Tuesday, January 24, 2012

Women's Health in our culture

So today, I'm going to talk about something that is super important to me. In our culture, the way that women's health (and other issues) is talked about - or not talked - about hurts people.

Today I stumbled across Penelope Cruz. A while back, she made a controversial tweet about her miscarriage. (See this, this, and this) Basically, she expressed relief, joy, even, at her miscarriage, as she would not have to go through the insanity of acquiring an abortion in Wisconsin (where this is difficult, to say the least). The world was enraged. It's in poor taste to publicly share something like that, the world complained. It's WRONG to be happy about such a thing, the world fumed. It was suggested she only tweeted it to advance her career. Or even that she made up the whole thing to advance her career. People pointed out she's strange (she changed her name! she has Asperger's!), so let's just all discount her, okay? Abortion is evil, and she meant to get one, so her miscarriage is evil too! She shouldn't have been such a slut if she didn't want a baby!

The entire reaction to her tweet hinges on a lack of education and a strong desire to keep such topics private.

Miscarriages and abortions are actually really common and very emotionally difficult. The public's lack of education about such things removes a huge factor of social support and understanding.

75% of women have had a miscarriage - Penelope Cruz interview, CNN
33% of women have had an abortion - Planned Parenthood stats

If it's so common, how is it culturally tolerable that Penelope Cruz's CNN interviewer didn't even know how miscarriages happen?

"According to the Guttmacher Institute in the US (a not-for-profit organisation that works to advance reproductive health), most women who have abortions were on birth control the month they got pregnant" - Penelope Cruz

Our culture is so uneducated and yet so obsessed with non-science based health politics, that people assume that her abortion can be driven by nothing other than a soul-lacking, monstrous wickedness combined with slutiness. The fact that most people who get abortions do so for health (of the baby or the mother, also including mental) or financial reasons is completely lacking from the stinging comments on articles discussing the situation. It turns out that Penelope Cruz has an autistic child, and the rates of second autistic children is high. It turns out that she alone financially supports her family, and another child would be difficult to support. But I think this is all really irrelevant. The fact that the public doesn't even think of these things is devastating to me. Whether or not she made the whole thing up is also irrelevant at this point. And the suggestion that there could be a correct feeling for any situation is simply absurd.

At the very most, Penelope Cruz's only transgression was tweeting something that was offensive to others. But clearly in a culture of Family Guy, jokes about everything from dead babies to the Holocaust, and a desire to show off a puppy you've purchased from a breeder for $1000, this isn't an issue.

So how does this hurt people? How is this even unfair? We don't allow men to talk about the volume and texture of their semen, why do we have to allow women to talk about their gross quirks? The problem arises when this same mentality affects science and health.

Everyone from grade school students to the doctor at the fertility clinic is taught that women have a 28-day cycle, and ovulation occurs in a two to three day window, starting on the 14th day. If you are a women with a longer cycle, you're abnormal, but it's okay. Don't ask questions, don't worry, just move along. And if you have an extra heavy period, just make sure to take some iron. Oh, but if you take birth control - which you'll need if you have an irregular period for more than 4 years, because it will never become regular - you don't even have to remember because the pills for the last week of every month already have iron in them. But it turns out that it actually isn't normal to have a 28 day cycle, it isn't standard to ovulate on the 14th day, iron deficiency and periods don't work like that, and it can take a lot longer for a woman's period to become regular (lost my citation!).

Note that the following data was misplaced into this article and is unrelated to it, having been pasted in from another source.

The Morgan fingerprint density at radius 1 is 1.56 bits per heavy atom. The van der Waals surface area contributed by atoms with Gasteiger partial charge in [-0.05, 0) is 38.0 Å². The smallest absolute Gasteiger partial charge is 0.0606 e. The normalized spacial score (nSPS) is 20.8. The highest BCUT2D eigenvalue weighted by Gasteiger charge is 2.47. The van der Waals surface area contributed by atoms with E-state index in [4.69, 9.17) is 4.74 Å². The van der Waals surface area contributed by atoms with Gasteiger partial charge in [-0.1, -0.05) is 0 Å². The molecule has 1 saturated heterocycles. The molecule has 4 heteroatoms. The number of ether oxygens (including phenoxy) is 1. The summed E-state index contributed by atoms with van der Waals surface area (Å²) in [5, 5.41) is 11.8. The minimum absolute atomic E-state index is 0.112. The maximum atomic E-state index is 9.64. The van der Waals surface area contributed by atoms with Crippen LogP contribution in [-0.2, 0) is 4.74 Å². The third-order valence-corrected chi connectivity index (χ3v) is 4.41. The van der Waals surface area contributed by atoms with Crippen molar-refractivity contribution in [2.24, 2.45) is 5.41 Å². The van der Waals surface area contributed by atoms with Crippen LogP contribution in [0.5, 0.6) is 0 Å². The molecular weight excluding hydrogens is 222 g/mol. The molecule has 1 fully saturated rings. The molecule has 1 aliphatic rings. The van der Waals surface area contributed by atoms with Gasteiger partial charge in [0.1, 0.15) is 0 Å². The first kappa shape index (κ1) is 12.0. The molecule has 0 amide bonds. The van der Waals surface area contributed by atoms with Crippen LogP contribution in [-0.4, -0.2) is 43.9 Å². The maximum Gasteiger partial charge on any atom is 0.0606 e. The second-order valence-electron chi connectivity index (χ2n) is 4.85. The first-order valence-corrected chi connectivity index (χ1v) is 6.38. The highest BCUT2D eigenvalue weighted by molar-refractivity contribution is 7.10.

A desire to keep women's dirty laundry hidden led to men with iron deficiency anemia automatically being given an endoscopy, because IDA is most commonly caused by upper-gastrointestinal bleeding in men. Meanwhile, for women it was assumed to just be menses-related. These women have the same GI disease, and yet are untreated. Meanwhile, childbirth, a healthy normal process has become a frightening medical procedure, run by surgeons, controlled by drugs not safe for pregnant women, and with a curious (unsafe) efficiency surrounding weekends and holidays (Citation: Born in the USA, documentary). Maternal mortality is inexcusably high given how modern we are, and somehow, everyone has forgotten how to deliver a breeched baby without cutting the mother open (Citation: Birth Matters by Ina May Gaskin).

The mentality that our society has affects women's health directly in so many ways. We pay women less than men for the same jobs and we pass them over for promotions. We call them mean names that there is no male equivalent for. We have fun jokes about sperm, but not about eggs and uterine linings. Penelope Cruz says that every time we have culturally not spoken about a women's issue, women get hurt. So this is me talking about it, and asking you to talk about it. Talk about the female experience: the good things, the bad things, and everything else. This is how we change the world.

* I'd like to note that this is feminism, and in no way does it have to do with hating men or being ugly and hairy women.

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